Why it’s the best Mario ever: After messing around with water guns and with this game appearing on a system that was already synonymous with waggle games aimed at grandma, Super Mario Galaxy had a lot to prove. Despite that, it masterfully moved Mario into a new era of gaming, with a slew of ingenious ideas that began with the concept of flying from planetoid to planetoid, and growing outward with fresh gameplay concepts popping up at every turn. Following years of pretenders, Galaxy was the game that finally innovated on Mario 64 in a meaningful and lasting way, becoming one of Mario's most enjoyable titles to date.
Why it’s the worst Mario ever: The little planets are a cop-out really, covering for the fact that the Wii isn’t powerful enough to create truly huge stages that topped what was appearing in the games of Mario’s competitors. Instead Mario simply went from one small stage to another, as load times were masked by watching the red-capped one fly from asteroid to asteroid. And just think how much better this game would look in HD.
Personal take: Following a slight stumble with Sunshine. Mario finally gets a real handle on just what 3D platforming has become a decade later. It took advantage of waggle to its fullest, looked fantastic (especially considering the hardware), and at its core was timeless, engrossing gameplay. When most games were trying to be like films or crappy novels, SMG was proud to be an amazing game.
Why it’s the best Mario ever: After sales of New Super Mario Bros had proven the public wanted new 2D adventures, Nintendo took the logical step to make the first original 2D Mario for consoles since Yoshi’s Island (or Mario World depending on your definition). It was great to see a 2D Mario running on current-ish hardware with the same iconic controls we remembered. And New Super Mario Bros Wii had one of the best final Bowser fights in series history.
Why it’s the worst Mario ever: First off, New Super Mario Bros Wii is a pretty stupid title. Second, its big gimmick of four players on screen at once was a chaotic mess, an experiment we regret taking a part in. The idea that any stage could be played with up to four people also made stage design lacking, with wide empty stages that weren’t as fun to play in single player. That same inviting nature of the multiplayer made it one of the easier games in Mario history too.
Personal take: NSMBW is a fine game to pick up and play with your grandma and five year-old niece during the holidays, but when compared to the rich experience of previous Marios, it comes up short. There are some memorable moments scattered about, but this one failed to reach the same heights Mario is used to, and that’ll be true no matter how many millions of copies it sells.
Why it’s the best Mario ever: One of the first direct Mario sequels on the same console in a very long time, Galaxy 2 took the perception of unoriginality laid upon it as a sequel as a challenge to be as original as possible. While it also begins with the space-faring concept of the first game, almost every level is a new surprise, with some of the deepest, most engrossing stages in series history. Plus it looked amazing, had an unforgettable soundtrack, and proved the Wii could still have unforgettable “real” games if given the chance.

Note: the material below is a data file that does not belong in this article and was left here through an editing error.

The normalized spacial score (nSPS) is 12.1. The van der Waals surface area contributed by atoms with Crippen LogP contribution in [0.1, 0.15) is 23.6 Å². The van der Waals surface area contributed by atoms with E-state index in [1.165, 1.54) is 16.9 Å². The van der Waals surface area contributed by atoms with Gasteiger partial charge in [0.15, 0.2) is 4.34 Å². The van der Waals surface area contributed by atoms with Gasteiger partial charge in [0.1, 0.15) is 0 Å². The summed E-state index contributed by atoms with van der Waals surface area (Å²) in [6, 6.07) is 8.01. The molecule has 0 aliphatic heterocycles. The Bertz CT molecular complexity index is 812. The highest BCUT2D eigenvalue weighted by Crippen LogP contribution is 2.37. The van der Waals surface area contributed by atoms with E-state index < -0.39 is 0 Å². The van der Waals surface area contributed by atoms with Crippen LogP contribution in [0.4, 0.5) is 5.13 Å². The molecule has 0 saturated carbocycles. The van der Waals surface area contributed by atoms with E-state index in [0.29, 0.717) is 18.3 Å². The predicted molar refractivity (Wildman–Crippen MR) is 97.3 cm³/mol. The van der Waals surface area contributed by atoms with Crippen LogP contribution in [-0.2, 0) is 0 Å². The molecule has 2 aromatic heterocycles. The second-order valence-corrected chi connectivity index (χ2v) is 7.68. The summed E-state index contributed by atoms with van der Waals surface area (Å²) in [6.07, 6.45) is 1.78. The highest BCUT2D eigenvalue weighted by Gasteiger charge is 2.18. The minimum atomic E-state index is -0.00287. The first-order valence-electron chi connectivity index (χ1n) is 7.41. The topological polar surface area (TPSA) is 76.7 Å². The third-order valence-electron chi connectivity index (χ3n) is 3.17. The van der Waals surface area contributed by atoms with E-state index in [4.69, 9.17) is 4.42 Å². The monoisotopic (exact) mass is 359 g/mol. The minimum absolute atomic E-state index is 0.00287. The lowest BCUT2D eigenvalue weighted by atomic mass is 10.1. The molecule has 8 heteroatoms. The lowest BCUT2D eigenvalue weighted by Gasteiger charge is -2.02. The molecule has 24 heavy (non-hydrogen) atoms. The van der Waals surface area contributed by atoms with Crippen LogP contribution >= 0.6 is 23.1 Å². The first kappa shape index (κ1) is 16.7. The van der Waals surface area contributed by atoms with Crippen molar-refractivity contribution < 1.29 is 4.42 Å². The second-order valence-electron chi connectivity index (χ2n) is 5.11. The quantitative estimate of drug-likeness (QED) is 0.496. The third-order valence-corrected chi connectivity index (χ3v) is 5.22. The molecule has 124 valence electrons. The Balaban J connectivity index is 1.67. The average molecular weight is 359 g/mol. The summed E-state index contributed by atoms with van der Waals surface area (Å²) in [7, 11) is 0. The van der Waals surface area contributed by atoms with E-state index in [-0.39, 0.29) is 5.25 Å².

Why it’s the worst Mario ever: For all the bells and whistles, it’s still a sequel. Same engine, many of the same power-ups, same spacey concept. The stages might have been new, but none would have been out of place in the first Galaxy. It was far too straight of a sequel, something Mario usually sidesteps.
Personal take: Super Mario Galaxy 2 was the ultimate 3D Mario game. It took every single lesson the team at Nintendo had learned over the years and refined them until they shined like a diamond (or a star). It was pure gameplay bliss and SMG2 alone is reason enough to own a Wii. If someone you know doesn’t like it, they must be a sad person indeed.
Why it’s the best Mario ever: Taking what 3D Marios had perfected over the years and then marrying that to the more linear style of classic 2D Marios, 3D Land intends to be the best of both worlds and does a great job pulling it off. With the return of the iconic Tanooki suit making this unforgettable enough for Mario’s biggest fans, 3D Land doesn’t waste the opportunity of the new handheld’s abilities, as it has some of the best use of the 3DS’s 3D to date.
Why it’s the worst Mario ever: Up until the huge amount of post-game content, it’s just too easy. All eight normal worlds can be bested pretty quickly by anyone familiar with 3D Marios. And the use of a run button instead of true analogue movement that had been in 3D Marios since Mario 64 is a (somewhat brief) frustration to many that have been playing Mario games over the last 15 years.
Personal take: A fitting tribute to every previous game in the series, 3D Land straddles the line between 2D and 3D Marios perfectly almost all of the time. Though the stages may be compact, they still show the the level of quality you’ve come to expect from the franchise. Not as shackled by reverence as New Super Mario games, 3D Land makes some history of its own while still giving a friendly nod to everything that’s come before it.
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